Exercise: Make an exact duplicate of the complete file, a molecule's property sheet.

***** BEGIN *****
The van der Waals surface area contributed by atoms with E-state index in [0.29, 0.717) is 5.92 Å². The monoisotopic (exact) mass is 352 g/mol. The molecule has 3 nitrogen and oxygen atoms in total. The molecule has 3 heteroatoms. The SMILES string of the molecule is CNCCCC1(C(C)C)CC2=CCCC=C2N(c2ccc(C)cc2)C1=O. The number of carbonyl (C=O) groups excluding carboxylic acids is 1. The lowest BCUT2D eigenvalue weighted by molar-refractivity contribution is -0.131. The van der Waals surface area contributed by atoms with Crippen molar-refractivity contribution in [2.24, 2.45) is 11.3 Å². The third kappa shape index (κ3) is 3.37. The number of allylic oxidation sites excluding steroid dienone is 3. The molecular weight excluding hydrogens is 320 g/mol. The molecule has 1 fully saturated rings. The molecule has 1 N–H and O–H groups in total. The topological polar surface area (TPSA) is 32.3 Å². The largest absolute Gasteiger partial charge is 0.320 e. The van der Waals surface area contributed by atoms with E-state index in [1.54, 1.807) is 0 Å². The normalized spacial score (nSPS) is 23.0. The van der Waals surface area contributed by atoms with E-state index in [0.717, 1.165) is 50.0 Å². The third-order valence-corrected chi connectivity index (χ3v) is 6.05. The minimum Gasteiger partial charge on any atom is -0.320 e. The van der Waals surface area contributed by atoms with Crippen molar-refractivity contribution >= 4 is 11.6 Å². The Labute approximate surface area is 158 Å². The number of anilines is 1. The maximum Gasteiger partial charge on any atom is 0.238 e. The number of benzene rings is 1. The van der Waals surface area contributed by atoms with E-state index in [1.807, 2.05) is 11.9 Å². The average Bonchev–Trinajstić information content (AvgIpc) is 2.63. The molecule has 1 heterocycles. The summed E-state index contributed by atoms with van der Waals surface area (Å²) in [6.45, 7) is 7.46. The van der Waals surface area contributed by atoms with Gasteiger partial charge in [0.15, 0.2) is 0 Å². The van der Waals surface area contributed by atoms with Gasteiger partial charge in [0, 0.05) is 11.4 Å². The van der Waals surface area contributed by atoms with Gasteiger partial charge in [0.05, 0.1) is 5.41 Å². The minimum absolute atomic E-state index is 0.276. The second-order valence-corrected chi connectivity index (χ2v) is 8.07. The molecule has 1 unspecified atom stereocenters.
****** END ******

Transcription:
The van der Waals surface area contributed by atoms with E-state index in [0.29, 0.717) is 5.92 Å². The monoisotopic (exact) mass is 352 g/mol. The molecule has 3 nitrogen and oxygen atoms in total. The molecule has 3 heteroatoms. The SMILES string of the molecule is CNCCCC1(C(C)C)CC2=CCCC=C2N(c2ccc(C)cc2)C1=O. The number of carbonyl (C=O) groups excluding carboxylic acids is 1. The lowest BCUT2D eigenvalue weighted by molar-refractivity contribution is -0.131. The van der Waals surface area contributed by atoms with Crippen molar-refractivity contribution in [2.24, 2.45) is 11.3 Å². The third kappa shape index (κ3) is 3.37. The number of allylic oxidation sites excluding steroid dienone is 3. The molecular weight excluding hydrogens is 320 g/mol. The molecule has 1 fully saturated rings. The molecule has 1 N–H and O–H groups in total. The topological polar surface area (TPSA) is 32.3 Å². The largest absolute Gasteiger partial charge is 0.320 e. The van der Waals surface area contributed by atoms with E-state index in [1.54, 1.807) is 0 Å². The normalized spacial score (nSPS) is 23.0. The van der Waals surface area contributed by atoms with E-state index in [0.717, 1.165) is 50.0 Å². The third-order valence-corrected chi connectivity index (χ3v) is 6.05. The minimum Gasteiger partial charge on any atom is -0.320 e. The van der Waals surface area contributed by atoms with Crippen molar-refractivity contribution >= 4 is 11.6 Å². The Labute approximate surface area is 158 Å². The number of anilines is 1. The maximum Gasteiger partial charge on any atom is 0.238 e. The number of benzene rings is 1. The van der Waals surface area contributed by atoms with E-state index in [1.807, 2.05) is 11.9 Å². The average Bonchev–Trinajstić information content (AvgIpc) is 2.63. The molecule has 1 heterocycles. The summed E-state index contributed by atoms with van der Waals surface area (Å²) in [6.45, 7) is 7.46. The van der Waals surface area contributed by atoms with Gasteiger partial charge in [0.15, 0.2) is 0 Å². The van der Waals surface area contributed by atoms with Gasteiger partial charge in [0, 0.05) is 11.4 Å². The van der Waals surface area contributed by atoms with Gasteiger partial charge in [0.05, 0.1) is 5.41 Å². The minimum absolute atomic E-state index is 0.276. The second-order valence-corrected chi connectivity index (χ2v) is 8.07. The molecule has 1 unspecified atom stereocenters.